Here at Beyond Movement PT, we are fortunate to work with active people all the time. Sometimes, we help our clients modify their training to maintain fitness while recovering from an injury. Other times (less often), we are working with people to get back into a fitness program after an injury or period of relative inactivity. Either way, we often have discussions on how to safely return to training. Our experiences have really given us insight into what works...and what does not. The purpose of this article is to highlight some of the most common mistakes people make when returning to training after an injury (or returning to training a particular body part after injury) so that you can avoid falling into the same traps.
MISTAKE #1: PROGRESSING TOO RAPIDLY WHEN CLEARED TO RETURN TO TRAINING
This is by far the most common mistake that we encounter. People start feeling good and decide to hop back into training at their prior intensity. They often will come into the office saying, “I did something bad. I was feeling good, so I pushed myself. Now my pain has flared back up.”
This is a preventable issue and can be fixed with clear communication. Your return to training and progressions should be individualized, but you should not expect to just pick up where you left off. The tissues have not been loaded and stressed like that in a while and will need time to adjust again.
During sessions with us, we will load you up safely to determine the best starting place when getting back into the gym or on the field. Set realistic goals and reverse engineer the process to determine an appropriate rate of progression.
MISTAKE #2: NOT CONTINUING BASIC MAINTENANCE AND SELF CARE
I will say this again: Just because you are back to feeling great doesn’t mean you are back to 100%. A common issue we see is that someone hops right back into training and decides they no longer need their “PT exercises” because they are not in pain.
This is leading you right back to your injury. We prescribe very specific self care exercises and soft tissue work to address imbalances and prevent the risk of reinjury. As the pain goes away, these maintenance activities won’t need to be performed daily, but should be a part of your overall training to avoid a set back.
It is usually very simple to add our maintenance work into your programming. We will typically prescribe a few mobility drills to be performed prior to exercise and some other drills to build up strength in underdeveloped areas either during or after exercise.
Some people require frequent adjustments to their maintenance routines and benefit from checking in with us on a regular basis. We built a monthly membership subscription for this exact reason, which saves you money and gives you ongoing individualized care to keep you healthy and doing the activities you love. Think of this as having your own PT that programs injury prevention and recovery sessions for you.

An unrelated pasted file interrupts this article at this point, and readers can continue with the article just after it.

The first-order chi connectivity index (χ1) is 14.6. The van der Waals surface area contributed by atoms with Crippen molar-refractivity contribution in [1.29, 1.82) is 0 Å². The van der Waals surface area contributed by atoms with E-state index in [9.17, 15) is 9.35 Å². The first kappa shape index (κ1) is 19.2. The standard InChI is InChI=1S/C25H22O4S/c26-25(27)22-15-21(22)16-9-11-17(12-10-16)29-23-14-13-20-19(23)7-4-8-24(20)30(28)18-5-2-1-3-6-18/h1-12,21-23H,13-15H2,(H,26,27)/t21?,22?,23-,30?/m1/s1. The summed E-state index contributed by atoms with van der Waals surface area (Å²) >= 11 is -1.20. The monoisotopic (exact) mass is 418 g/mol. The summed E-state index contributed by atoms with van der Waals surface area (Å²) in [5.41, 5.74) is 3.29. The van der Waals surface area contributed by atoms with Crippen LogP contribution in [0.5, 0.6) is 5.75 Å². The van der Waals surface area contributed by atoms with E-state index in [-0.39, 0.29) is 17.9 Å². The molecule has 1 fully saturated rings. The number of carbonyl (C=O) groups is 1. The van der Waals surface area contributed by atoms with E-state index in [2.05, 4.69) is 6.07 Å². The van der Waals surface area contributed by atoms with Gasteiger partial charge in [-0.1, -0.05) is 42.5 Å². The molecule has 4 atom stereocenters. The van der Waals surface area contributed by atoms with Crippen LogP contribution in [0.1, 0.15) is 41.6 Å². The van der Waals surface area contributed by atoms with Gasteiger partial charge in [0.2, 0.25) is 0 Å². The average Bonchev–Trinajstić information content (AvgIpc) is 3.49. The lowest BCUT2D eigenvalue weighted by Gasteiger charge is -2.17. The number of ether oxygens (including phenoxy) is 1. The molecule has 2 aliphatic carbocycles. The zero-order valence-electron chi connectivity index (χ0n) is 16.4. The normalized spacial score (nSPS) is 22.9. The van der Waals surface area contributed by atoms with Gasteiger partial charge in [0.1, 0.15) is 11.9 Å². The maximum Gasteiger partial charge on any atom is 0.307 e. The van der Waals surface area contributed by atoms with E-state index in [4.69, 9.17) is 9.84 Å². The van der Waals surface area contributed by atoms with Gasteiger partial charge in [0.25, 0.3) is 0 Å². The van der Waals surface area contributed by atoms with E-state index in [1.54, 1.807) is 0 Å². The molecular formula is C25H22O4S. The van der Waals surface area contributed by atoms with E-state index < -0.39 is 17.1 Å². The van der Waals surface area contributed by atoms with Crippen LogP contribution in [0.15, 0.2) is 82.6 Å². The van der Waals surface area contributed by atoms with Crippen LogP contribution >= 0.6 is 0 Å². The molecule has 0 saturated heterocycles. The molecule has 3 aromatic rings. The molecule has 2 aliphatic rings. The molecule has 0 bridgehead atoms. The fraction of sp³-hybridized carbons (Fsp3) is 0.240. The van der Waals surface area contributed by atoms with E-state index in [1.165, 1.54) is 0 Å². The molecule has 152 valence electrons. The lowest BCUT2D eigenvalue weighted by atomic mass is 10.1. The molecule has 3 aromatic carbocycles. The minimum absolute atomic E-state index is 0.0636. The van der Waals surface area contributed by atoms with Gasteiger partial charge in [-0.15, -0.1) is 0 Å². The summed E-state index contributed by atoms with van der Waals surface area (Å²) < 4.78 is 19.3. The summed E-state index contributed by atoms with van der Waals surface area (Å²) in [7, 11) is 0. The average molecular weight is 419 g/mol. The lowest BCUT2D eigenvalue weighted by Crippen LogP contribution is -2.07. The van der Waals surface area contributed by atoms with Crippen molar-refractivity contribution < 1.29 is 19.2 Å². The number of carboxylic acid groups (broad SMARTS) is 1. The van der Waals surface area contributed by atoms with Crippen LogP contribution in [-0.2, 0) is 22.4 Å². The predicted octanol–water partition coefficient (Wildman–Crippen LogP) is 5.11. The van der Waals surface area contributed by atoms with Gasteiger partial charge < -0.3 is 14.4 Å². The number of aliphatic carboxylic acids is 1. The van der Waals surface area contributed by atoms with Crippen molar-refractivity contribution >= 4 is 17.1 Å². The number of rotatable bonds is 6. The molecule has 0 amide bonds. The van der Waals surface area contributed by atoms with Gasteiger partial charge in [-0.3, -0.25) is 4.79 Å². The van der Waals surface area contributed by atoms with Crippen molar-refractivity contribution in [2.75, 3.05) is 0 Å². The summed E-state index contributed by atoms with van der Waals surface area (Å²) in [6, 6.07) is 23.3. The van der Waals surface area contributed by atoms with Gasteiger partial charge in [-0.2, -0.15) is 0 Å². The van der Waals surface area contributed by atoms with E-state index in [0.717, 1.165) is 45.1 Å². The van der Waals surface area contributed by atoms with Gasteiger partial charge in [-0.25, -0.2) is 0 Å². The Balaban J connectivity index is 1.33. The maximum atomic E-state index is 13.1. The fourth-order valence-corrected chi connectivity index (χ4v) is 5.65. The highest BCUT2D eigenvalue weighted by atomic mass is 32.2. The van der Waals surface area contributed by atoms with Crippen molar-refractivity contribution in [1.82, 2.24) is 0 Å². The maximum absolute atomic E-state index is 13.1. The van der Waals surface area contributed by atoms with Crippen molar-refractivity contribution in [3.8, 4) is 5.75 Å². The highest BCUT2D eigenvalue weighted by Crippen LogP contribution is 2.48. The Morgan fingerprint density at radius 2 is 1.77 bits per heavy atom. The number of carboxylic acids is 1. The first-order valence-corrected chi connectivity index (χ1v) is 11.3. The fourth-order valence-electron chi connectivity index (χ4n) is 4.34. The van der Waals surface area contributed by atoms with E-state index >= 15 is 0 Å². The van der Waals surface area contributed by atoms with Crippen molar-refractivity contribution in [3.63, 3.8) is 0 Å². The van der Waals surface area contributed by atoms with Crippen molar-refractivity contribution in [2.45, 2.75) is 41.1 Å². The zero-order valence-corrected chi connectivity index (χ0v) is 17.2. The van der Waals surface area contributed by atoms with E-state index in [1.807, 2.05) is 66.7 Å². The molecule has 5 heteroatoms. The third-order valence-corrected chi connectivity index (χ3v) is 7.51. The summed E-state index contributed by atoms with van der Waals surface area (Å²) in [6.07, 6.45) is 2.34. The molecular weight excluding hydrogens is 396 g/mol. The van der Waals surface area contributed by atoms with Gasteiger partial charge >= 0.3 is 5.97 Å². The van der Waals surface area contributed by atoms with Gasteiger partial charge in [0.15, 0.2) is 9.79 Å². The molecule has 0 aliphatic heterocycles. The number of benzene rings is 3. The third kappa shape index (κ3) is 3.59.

MISTAKE #3: FAILING TO RESTORE STRENGTH SYMMETRY BEFORE BILATERALLY LOADING
A general rule of thumb in sports medicine is that your injured arm/leg should be at least 90% as strong as your non-injured limb. Sometimes this can be measured with simple weightlifting exercises, or you could get more accurate with dynamometers.
You don’t need to wait until you have that strength ratio to return to training, but if you jump into high-intensity bilateral exercises (think overhead press, bench press, squats, etc.) with an imbalance, then you are going to learn bad behaviors and favor the strong side.
This is where isolated strength training performed unilaterally (think single arm DB press, single leg press, etc.) can really be beneficial. While developing this strength, you should work on low-intensity bilateral exercises with a focus on form and posture to relearn proper movement patterns.
MISTAKE #4: ADDRESSING ONLY THE SITE OF PAIN AND NOT THE ROOT CAUSE
Even though this has become common knowledge, it is not common practice. There are many variables to each injury, and each variable needs to be addressed.
For example, shoulder pain can commonly arise from restrictions in the spine or elbow, technique with exercises, programming, exercise selection, sleep hygiene, workload ratios, and/or muscular imbalances. Getting the pain out of the shoulder is the easy part of PT. Determining what needs to be addressed to get rid of the problem is the hard part, but this is what our practitioners are good at.
MISTAKE #5: TAKING A GENERALIZED APPROACH TO RECOVERY
Your recovery and return to training should be individualized to your specific needs. Many people run into issues by doing a general return to exercise program they found online or something their friend recommends. Sometimes, these programs may even sound like they are addressing specifically what you need. However, if you are subscribing to a generalized approach, then don’t expect to get the best outcomes.
Specific issues require specific solutions. There are many factors to recovery, and you want to make sure they are all being addressed.
MISTAKE #6: LACK OF COMMUNICATION BETWEEN ATHLETE, HEALTHCARE PROVIDERS, AND COACHES
Open communication is essential to an effective return to training. You should not have any unanswered questions on what you should and shouldn’t do. Your coach should know exactly what types of things are appropriate for you and have modifications prepared for you.
At Beyond Movement PT, we do everything in our power to to maintain open communication with you, your physician, and you coach(es) to eliminate misunderstandings. We strive to be as transparent as possible and offer direct lines of communication with your physical therapist via phone, email, or direct messaging on our client platform (PtEverywhere).
If you have specific questions about your own recovery, feel free to email me at firstname.lastname@example.org.
Corey Hall, PT, DPT